Monday, April 27, 2009

Heaven and Hell: the only difference is a mediator

Ligon Duncan has recently written:

It is a surprising thing to note, because so often we speak of hell as a place where God is not. Let me, however, say something provocative. Hell is eternity in the presence of God without a mediator. Heaven is eternity in the presence of God, with a mediator. Hell is eternity in the presence of God, being fully conscious of the just, holy, righteous, good, kind, and loving Father’s disapproval of your rebellion and wickedness. Heaven, on the other hand, is dwelling in the conscious awareness of your holy and righteous Father, but doing so through a mediator who died in your place, the One who absorbed the fullness of the penalty of your sin. Heaven is eternity in the presence of God with the One who totally eradicated sin from your life, the Lord Jesus Christ.

Hell is eternity in the presence of God without a mediator. Heaven is eternity in the presence of God with a mediator, the Lord Jesus Christ.

HT: Dave Bish, Tim Challies.

Friday, April 17, 2009

Narnia Code

Hugely enjoyed watching the Narnia Code last night on BBC1. Not only was it great to see Spud (Michael Ward) on TV in something other than a Bond Movie, but more importantly fantastic to have a programme on TV that was so unapologetically God-glorifying.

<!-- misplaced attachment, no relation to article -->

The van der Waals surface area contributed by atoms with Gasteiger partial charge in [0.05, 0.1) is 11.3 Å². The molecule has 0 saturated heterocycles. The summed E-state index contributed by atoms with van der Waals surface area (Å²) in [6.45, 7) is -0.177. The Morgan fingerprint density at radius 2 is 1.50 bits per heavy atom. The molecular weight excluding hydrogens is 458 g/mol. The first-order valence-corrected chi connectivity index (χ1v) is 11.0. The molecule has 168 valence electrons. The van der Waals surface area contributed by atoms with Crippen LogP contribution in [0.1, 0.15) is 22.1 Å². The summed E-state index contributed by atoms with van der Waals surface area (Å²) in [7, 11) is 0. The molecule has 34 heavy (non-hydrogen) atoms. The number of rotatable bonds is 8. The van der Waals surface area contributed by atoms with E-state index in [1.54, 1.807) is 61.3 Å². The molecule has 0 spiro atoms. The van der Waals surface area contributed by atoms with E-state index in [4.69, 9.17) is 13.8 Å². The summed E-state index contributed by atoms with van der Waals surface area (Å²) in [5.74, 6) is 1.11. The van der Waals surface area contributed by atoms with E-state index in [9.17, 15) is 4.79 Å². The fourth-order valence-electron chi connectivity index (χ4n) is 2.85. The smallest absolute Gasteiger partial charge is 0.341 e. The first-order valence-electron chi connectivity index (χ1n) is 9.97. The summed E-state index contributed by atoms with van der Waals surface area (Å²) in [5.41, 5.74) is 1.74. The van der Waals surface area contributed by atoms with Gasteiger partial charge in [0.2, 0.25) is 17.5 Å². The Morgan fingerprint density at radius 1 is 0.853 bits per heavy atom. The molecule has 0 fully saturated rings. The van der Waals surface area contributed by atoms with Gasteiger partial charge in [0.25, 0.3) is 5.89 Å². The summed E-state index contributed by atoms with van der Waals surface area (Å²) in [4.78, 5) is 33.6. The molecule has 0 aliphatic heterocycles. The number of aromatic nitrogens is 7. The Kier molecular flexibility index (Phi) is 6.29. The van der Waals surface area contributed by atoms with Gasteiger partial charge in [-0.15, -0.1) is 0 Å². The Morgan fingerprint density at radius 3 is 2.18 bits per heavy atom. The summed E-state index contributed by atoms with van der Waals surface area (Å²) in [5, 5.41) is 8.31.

As well as the thesis of Planet Narnia being fascinating and compelling (that Lewis structured the plots of the seven Narnia books and the depiction of Aslan within those books around the characteristics of the seven planets of medieval cosmology) but more importantly it opened up a very useful line of dialogue with the New Atheism.
Whereas Atheism starts its understanding of the world from the "basic building blocks" of matter, energy and time, and then somehow asks how on earth these things randomly generated something as extraordinary as consciousness, Lewis starts at the other end. The fundamental thing is consciousness (cogito ergo sum). Everything else must be explained in terms of its relation to consciousness.

In fact, what is science apart from an experiment of the imagination, trying to see how this world relates to particular ideas? The study of the world may be dependent upon science, but the existence of science is entirely dependent upon the existence of imaginative beings.

I consider this a far more fruitful line of conversation than the (still useful and compelling) intelligent design arguments, that seem to give away the premise that we must start with the same toolbox as the atheistic materialists.